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Archived updates for Wednesday, November 01, 2006

C-I-P Claim to Best Mode Leads to Invalid Parent Application

In Go Medical Indus. v. Inmed Corp. (October 27, 2006), the claims of continuation-in-part U.S. Patent No. 4,652,259 required a catheter sheath to be inserted "about 1.5 cm" or up to a "known position of maximum pressure" because most of the bacteria are concentrated in the first 1.5 cm to 2 cm of the urethra, due to a natural pressure barrier located about 1.5 cm from the outer end. The question before the Federal Circuit was whether the inventor failed to satisfy the best mode requirement in the parent application where the 1.5 cm distance was not disclosed.

According to the opinion by Chief Judge Michel:

In determining whether the best mode requirement of 35 U.S.C. § 112, ¶ 1 is met, we first determine whether Dr. O'Neil subjectively considered a particular mode of practicing the invention to be superior to all other embodiments at the time the 1979 application was filed. See, e.g., Liquid Dynamics Corp. v. Vaughan Co., 449 F.3d 1209, 1223 (Fed. Cir. 2006). If so, we
then ask whether he provided a sufficient disclosure to allow others to practice that best mode. Id.

As to the first prong of this test, Dr. O'Neil admitted during his deposition that at the time he filed his patent application in 1979, he had already made sample catheters where the distance from the stop member to the distal end of the sheath was 1.5 cm. He further characterized it as "the preferred embodiment at that stage." O'Neil Dep. 228:12-14, Sept. 21, 1994. The '259 patent, at col.2, ll.65-69, describes this distance as "crucial" to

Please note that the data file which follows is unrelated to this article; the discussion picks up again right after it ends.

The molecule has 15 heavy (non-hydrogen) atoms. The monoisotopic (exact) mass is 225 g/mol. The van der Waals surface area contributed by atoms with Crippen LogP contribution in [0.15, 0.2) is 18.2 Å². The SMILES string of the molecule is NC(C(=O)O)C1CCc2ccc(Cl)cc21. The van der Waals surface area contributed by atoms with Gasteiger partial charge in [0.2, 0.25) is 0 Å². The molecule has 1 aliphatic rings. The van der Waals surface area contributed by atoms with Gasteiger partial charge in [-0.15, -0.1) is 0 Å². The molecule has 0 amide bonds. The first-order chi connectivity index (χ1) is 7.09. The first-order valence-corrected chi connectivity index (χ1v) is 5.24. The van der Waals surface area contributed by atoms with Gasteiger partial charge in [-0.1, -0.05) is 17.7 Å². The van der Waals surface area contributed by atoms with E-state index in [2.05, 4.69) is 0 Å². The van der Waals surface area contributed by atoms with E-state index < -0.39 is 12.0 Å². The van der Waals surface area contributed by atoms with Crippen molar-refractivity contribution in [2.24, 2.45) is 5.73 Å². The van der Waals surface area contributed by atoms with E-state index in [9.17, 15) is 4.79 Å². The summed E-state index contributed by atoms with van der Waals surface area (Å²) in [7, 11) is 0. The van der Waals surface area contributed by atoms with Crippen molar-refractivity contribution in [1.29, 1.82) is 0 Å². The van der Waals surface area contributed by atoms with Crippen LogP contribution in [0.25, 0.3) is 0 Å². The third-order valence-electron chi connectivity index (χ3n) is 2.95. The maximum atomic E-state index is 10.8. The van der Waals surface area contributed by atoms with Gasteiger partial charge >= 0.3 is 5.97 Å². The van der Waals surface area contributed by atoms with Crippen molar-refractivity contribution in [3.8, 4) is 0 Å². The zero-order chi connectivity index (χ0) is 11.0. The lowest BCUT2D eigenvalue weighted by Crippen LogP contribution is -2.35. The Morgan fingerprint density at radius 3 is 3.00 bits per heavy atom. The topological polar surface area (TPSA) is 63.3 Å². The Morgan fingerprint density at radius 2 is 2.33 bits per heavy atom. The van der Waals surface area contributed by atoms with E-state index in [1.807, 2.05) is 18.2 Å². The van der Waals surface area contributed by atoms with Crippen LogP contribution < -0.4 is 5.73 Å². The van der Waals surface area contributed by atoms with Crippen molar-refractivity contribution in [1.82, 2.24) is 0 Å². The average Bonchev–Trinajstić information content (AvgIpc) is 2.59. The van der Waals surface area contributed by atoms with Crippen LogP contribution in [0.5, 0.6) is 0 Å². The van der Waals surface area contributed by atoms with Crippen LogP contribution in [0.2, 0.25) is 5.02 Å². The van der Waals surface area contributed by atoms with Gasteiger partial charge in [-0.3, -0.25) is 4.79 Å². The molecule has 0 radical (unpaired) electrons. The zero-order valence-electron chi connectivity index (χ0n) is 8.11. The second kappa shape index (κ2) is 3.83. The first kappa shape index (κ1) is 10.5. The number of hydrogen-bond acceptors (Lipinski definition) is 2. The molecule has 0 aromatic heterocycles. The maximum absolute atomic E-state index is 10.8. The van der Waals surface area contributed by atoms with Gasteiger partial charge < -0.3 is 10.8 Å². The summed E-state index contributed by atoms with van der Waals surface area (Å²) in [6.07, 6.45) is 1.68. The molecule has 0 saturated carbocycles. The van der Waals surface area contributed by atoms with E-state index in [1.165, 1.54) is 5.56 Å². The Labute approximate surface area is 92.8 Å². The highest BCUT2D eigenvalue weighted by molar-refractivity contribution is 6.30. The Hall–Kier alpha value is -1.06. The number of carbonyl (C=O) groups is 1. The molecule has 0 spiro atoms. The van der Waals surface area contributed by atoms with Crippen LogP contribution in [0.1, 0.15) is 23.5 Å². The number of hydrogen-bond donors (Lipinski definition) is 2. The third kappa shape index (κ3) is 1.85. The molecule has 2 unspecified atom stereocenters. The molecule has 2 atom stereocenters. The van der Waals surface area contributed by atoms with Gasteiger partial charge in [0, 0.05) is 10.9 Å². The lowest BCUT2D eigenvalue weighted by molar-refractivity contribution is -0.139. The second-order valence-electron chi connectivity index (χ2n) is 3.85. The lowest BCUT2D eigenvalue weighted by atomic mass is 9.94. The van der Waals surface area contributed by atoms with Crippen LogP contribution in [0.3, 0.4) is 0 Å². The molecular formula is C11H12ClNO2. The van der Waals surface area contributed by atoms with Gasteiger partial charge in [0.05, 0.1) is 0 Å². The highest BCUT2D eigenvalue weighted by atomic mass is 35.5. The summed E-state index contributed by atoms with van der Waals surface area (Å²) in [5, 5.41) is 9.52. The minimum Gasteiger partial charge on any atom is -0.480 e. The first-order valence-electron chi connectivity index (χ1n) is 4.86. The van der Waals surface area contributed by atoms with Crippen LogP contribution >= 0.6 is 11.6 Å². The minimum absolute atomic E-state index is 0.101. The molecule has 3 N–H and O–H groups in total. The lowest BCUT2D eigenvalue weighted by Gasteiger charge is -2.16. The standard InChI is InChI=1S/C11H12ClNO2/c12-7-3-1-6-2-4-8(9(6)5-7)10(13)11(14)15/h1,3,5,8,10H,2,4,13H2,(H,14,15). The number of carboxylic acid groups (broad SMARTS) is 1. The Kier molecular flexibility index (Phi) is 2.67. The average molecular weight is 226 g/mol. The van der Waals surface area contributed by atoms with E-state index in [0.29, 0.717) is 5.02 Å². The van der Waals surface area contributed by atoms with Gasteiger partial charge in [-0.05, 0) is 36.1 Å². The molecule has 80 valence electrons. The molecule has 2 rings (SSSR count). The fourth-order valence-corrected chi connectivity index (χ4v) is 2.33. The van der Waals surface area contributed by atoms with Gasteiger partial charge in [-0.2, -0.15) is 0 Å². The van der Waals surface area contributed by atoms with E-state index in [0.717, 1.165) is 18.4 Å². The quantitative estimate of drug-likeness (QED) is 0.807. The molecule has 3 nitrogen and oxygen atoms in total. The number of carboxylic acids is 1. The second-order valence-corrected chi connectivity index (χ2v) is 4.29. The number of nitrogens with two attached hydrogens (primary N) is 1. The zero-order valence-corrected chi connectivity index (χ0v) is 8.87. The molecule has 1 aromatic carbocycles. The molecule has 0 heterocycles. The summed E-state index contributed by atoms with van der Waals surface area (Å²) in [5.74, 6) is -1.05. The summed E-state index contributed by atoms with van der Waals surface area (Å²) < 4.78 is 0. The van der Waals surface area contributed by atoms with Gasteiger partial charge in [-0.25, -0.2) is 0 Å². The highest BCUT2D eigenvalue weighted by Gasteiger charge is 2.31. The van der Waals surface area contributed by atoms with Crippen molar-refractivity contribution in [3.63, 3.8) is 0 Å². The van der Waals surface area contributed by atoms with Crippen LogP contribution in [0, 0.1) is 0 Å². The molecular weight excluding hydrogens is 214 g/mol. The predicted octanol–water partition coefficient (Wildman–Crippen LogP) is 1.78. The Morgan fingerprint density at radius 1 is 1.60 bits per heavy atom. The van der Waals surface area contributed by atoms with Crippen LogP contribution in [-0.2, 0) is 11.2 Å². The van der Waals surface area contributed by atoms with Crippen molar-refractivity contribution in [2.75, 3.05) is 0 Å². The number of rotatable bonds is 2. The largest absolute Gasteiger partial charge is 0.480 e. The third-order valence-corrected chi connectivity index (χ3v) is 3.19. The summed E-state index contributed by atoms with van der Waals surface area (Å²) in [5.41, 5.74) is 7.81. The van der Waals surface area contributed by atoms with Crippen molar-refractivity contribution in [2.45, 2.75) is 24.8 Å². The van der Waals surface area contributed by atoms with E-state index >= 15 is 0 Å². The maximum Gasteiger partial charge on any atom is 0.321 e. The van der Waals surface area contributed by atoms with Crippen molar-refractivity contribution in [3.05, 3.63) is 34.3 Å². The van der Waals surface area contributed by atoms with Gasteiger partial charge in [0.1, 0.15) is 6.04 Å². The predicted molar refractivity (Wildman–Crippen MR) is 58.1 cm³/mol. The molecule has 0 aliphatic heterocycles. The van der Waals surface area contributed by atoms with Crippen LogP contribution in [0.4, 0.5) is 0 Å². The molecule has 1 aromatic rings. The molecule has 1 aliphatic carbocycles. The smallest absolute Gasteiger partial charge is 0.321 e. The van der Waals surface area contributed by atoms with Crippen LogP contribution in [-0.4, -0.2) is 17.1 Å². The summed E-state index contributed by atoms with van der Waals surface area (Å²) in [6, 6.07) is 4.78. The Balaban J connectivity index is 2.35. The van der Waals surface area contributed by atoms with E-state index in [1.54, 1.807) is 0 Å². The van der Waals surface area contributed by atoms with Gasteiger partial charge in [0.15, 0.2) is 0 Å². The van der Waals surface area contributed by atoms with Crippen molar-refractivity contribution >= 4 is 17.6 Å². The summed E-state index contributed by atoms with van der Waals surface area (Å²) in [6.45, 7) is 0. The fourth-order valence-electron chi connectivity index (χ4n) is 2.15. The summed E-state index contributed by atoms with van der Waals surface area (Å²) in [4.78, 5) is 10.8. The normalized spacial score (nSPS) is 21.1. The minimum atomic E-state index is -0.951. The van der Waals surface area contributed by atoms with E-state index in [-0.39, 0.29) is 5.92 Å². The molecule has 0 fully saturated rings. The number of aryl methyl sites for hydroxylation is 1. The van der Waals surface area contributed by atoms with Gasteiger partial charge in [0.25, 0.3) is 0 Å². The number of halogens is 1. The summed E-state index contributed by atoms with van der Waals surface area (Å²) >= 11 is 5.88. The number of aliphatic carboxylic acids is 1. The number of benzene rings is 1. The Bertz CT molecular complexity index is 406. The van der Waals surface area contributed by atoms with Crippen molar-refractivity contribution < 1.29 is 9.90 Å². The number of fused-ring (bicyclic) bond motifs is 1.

preventing bacteria from being pushed into the bladder by the catheter or by the sheath itself. The district court thus correctly concluded that Dr. O'Neil possessed a best mode—i.e., a sheath length of 1.5 cm. SJ Order, slip op. at 13.

We also agree with the district court that the 1979 application lacked sufficient disclosure to allow others to practice the best mode. Id., slip op. at 14. There is no dispute that the preferred length of 1.5 cm was not expressly disclosed. Dr. O'Neil even testified at his deposition that when drafting the 1979 application, he purposely "avoid[ed] any comment with relation to length" because he "was aware that numbers would become limiting themselves." O'Neil Dep. 228:23-229:6.

Nor were the drawings submitted with the 1979 application sufficient. There is no indication that Figure 1 was drawn to any particular scale, much less one where the distance between the "X" and the outer end of the urethra is exactly 1.5 cm. "[P]atent drawings do not define the precise proportions of the elements and may not be relied on to show particular sizes if the pecification is completely silent on the issue." Hockerson-Halberstadt, Inc. v. Avia Group. Int’l, Inc., 222 F.3d 951, 956 (Fed. Cir. 2000); see also In re Wright, 569 F.2d 1124, 1127 (C.C.P.A. 1977) ("Absent any written description in the specification of quantitative values, arguments based on measurement of a drawing are of little value."). Moreover, Dr. O'Neil also testified that "[i]t took [him] a few weeks of experiments to define the distance" and others would "have to do a small amount of experimental work" to reach the same conclusion. O'Neil Dep. 229:12-19. In other words, one of ordinary skill would not know from reading the 1979 application that the preferred length between the stop member and the distal end of the sheath was 1.5 cm.

In sum, we conclude that the invention of the '259 patent was not disclosed in the 1979 application in a manner that satisfies the best mode requirement—and no reasonable jury could find otherwise—such that Go is not entitled to claim the priority date of that application. Thus, the 1982 article anticipates. In light of this ruling, we need not address whether the district
court erred in finding that the 1979 application also failed to meet the written description requirement. We affirm the grant of summary judgment of patent invalidity.

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